In order to load that JavaScript or CSS, you can use WordPress’ wp_register_script and/ or wp_register_style to make WordPress aware of your assets. Then you tell Gutenberg the handles of your assets. That’s all covered in the handbook. Let’s stay focused on applying our React knowledge here.

Using React In Gutenberg

Let’s build on what we learned previously to expand our block and introduce attributes. Here is a slightly more complex version of our Hello World block, where the content comes from a Gutenberg attribute:

View the code on Gist.

In this case, we added an extra key to our block arguments called “attributes.” The attributes of a block are the properties of the block that are saved. We added one attribute called “message” and gave it a default value. In the edit callback, I used the “props” passed to the edit callback to access the attributes.

I also changed the save callback so it returns null. Because I did that, Gutenberg will save the attribute values as an HTML comment in post content. That comment will be stripped out at render-time. You can use a PHP render callback, like a shortcode callback or you can save the attributes in HTML markup, or you can save them in post meta. There are a lot of options documented here.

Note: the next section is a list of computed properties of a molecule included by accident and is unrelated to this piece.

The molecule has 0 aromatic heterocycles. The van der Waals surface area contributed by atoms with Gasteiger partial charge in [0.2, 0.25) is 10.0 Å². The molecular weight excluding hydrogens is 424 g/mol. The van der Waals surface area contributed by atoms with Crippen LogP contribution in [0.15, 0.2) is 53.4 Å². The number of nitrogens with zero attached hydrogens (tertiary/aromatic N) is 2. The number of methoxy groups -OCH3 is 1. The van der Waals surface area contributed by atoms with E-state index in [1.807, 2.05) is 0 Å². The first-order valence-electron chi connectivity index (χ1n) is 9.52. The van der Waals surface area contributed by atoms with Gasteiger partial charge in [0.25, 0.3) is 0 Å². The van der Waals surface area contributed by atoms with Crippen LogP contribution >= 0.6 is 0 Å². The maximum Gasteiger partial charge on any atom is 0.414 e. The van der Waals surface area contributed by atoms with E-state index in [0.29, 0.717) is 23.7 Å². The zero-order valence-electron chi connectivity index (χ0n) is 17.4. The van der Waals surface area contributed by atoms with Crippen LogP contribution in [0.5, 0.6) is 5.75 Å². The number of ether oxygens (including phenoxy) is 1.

Let’s stick to learning React.

So far we’ve used props.attributes in the edit callback to read the value of the attribute, but what if we wanted to change it? That’s where the function setAttributes(), which is in that object props comes in handy:

View the code on Gist.

Now we have a simple text control when it changes its value — when the onChange callback is called. The new value will be passed to setAttributes().

The HTML that the last example creates is not good. The text input has no label. I could add a label element, and an element to put them in, or I could use Gutenberg’s text control which does that and more for me.

View the code on Gist.

Show Different Stuff When Block Is Selected

Right now, the block always shows the control for editing the message. It never actually shows the message. That’s not how Gutenberg should work. Instead we want to show the control when editing the block and when not editing the block.

In the edit callback, props.isSelected will be true when the block is selected and false when it is not. So we can base a conditional on that:

View the code on Gist.

Next Steps

This series continues next week. Fair warning, I get pretty advanced fast. If you’re looking for something that will walk through and build on each concept, Zac Gordon’s Gutenberg Development course, is a series of videos walking you through all of these concepts, deeply. is also filling up nicely with Gutenberg related content, including a ton of good developer facing talks.

Josh is a WordPress developer and educator. He is the founder of Caldera Labs, makers of awesome WordPress tools including Caldera Forms — a drag and drop, responsive WordPress form builder.

The post Using React For WordPress Gutenberg Development appeared first on Torque.